5 Reasons Why Seniors in Any Ministry Struggle With Change

Changes come with every generation. However, as we grow older, we tend to struggle with more.

Change for many seniors is difficult and so they'll tend to cling to the traditional and status quo for a sense of security.

For decades, “Boomers” have influenced their leaders, and transformed their organizations and places of worship. From Billy Graham to Dr. Martin Luther King Jr., their generation has and will have a lasting impact on our country. From the moon landing to the civil rights movement, there is no question boomers have made their mark.

At the same time, they are the generation of access, affluence and self. A generation that, “believed that the world is theirs for the taking if they worked hard.”  - Haydn Shaw

They are the first generation since Martin Luther to influence and oversee change in how the body of Christ functions. So they are not going to just hand over their mantles or positions of leadership, control and influence without reservation, hesitation and in some instances, a good fight. 

If you are a ministry leader of any kind seeking to lead and influence changeunderstand that for the first time in history, leaders are having to manage the concerns of five different generations:
  1. “Traditionalist” (Born before 1945)
  2. “Baby Boomers” (Born 1946-1964)
  3. “Generation X” (Born 1965 – 1980)
  4. “Millennials”. (Born 1981- 2001)
  5. “iGeneration” (Born after 2001)
Understanding the different generations is the first step in influencing the change your ministry or organization is looking for. 

Here’s why “boomers”, including those in leadership, are not so easily moved to change.
  1. Fear of losing control of their group, club, organization or their place of worship.

    When someone younger is brought in, some feel like they're being f
    orced out.

    Seniors should understand that when you bring in someone that is younger, it is an opportunity to not only pour into them their knowledge and experience, but it is also an opportunity for both generations to grow and learn from each other.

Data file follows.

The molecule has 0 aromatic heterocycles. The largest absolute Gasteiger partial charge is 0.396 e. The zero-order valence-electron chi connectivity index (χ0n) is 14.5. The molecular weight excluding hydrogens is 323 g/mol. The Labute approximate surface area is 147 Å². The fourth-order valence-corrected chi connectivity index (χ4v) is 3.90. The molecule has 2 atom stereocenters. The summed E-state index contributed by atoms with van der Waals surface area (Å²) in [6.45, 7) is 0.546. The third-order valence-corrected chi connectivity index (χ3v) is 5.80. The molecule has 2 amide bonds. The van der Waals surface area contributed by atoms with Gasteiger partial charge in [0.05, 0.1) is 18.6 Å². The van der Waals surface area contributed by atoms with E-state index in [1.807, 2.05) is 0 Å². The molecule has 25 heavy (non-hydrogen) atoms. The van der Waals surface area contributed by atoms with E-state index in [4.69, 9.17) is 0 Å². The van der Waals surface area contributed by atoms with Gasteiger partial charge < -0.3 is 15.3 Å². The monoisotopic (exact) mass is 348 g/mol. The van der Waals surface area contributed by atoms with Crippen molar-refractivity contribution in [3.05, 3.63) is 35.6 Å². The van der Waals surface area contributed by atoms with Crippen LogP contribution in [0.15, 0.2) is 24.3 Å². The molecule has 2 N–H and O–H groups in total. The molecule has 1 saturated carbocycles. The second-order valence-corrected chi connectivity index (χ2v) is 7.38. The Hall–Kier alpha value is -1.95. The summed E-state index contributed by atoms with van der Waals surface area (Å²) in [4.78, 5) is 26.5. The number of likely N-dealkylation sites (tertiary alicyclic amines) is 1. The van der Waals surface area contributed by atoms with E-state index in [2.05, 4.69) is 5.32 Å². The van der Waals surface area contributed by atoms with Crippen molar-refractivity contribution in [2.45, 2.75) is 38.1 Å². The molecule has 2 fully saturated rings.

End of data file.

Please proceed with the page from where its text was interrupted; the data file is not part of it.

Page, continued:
As leaders, we have to learn how to leverage the faith, knowledge and wisdom of one generation to pour into another.

  2. Many can't see where they fit in with changes that are needed.

    It is often a good idea to pair two generations together. This let's the senior know and feel how important they are and that they are needed. It also helps build relationships with the seniors and the younger generation.

  3. Too often, change makes them feel old and irrelevant. People fill significant when they have something significant to do. Show them how they play a part in the changes.
  4. Most have an issue with having to get to know and follow new leadership. In this case you'll have to show them how much more important the mission or vision is vs. their preferences and outdated methods.
  5. They are concerned that their years of sacrifice and service will be forgotten.

    While leading change, make it a point now and again to remind your group, ministry and organization of the sacrifices and service of those seniors who are helping to facilitate current changes, as well as their past service and sacrifices.
“The reason we struggle with other generations is that we don’t understand them.” - Haydn Shaw, Author of Generational IQ.

Each generation's view of change and what they believe, is influenced by the times in which they were born. As leaders it is up to us to ensure that those we lead are first prepared for change before they will ever be on board with change.


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